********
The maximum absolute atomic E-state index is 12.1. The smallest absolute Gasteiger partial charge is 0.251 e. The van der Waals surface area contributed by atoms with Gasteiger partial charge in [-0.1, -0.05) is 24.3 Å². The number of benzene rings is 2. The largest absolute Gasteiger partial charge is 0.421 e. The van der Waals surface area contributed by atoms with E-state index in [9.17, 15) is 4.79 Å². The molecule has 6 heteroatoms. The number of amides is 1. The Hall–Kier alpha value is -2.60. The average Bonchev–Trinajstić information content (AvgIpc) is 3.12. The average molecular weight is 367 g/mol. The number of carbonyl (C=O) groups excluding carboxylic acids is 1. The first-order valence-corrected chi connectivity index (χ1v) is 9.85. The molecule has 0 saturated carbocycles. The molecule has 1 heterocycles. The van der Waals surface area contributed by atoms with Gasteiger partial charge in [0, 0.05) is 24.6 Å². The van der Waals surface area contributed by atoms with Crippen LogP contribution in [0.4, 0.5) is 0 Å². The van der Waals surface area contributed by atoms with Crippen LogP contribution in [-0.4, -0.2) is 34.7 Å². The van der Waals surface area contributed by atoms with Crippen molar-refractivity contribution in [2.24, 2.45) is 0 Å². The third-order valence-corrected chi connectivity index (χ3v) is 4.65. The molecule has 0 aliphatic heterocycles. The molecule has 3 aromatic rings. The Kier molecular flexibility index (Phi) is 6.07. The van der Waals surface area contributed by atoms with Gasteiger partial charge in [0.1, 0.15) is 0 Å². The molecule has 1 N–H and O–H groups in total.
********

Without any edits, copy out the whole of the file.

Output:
The maximum absolute atomic E-state index is 12.1. The smallest absolute Gasteiger partial charge is 0.251 e. The van der Waals surface area contributed by atoms with Gasteiger partial charge in [-0.1, -0.05) is 24.3 Å². The number of benzene rings is 2. The largest absolute Gasteiger partial charge is 0.421 e. The van der Waals surface area contributed by atoms with E-state index in [9.17, 15) is 4.79 Å². The molecule has 6 heteroatoms. The number of amides is 1. The Hall–Kier alpha value is -2.60. The average Bonchev–Trinajstić information content (AvgIpc) is 3.12. The average molecular weight is 367 g/mol. The number of carbonyl (C=O) groups excluding carboxylic acids is 1. The first-order valence-corrected chi connectivity index (χ1v) is 9.85. The molecule has 0 saturated carbocycles. The molecule has 1 heterocycles. The van der Waals surface area contributed by atoms with Gasteiger partial charge in [0, 0.05) is 24.6 Å². The van der Waals surface area contributed by atoms with Crippen LogP contribution in [0.4, 0.5) is 0 Å². The van der Waals surface area contributed by atoms with Crippen LogP contribution in [-0.4, -0.2) is 34.7 Å². The van der Waals surface area contributed by atoms with Crippen molar-refractivity contribution in [2.24, 2.45) is 0 Å². The third-order valence-corrected chi connectivity index (χ3v) is 4.65. The molecule has 0 aliphatic heterocycles. The molecule has 3 aromatic rings. The Kier molecular flexibility index (Phi) is 6.07. The van der Waals surface area contributed by atoms with Gasteiger partial charge in [0.1, 0.15) is 0 Å². The molecule has 1 N–H and O–H groups in total.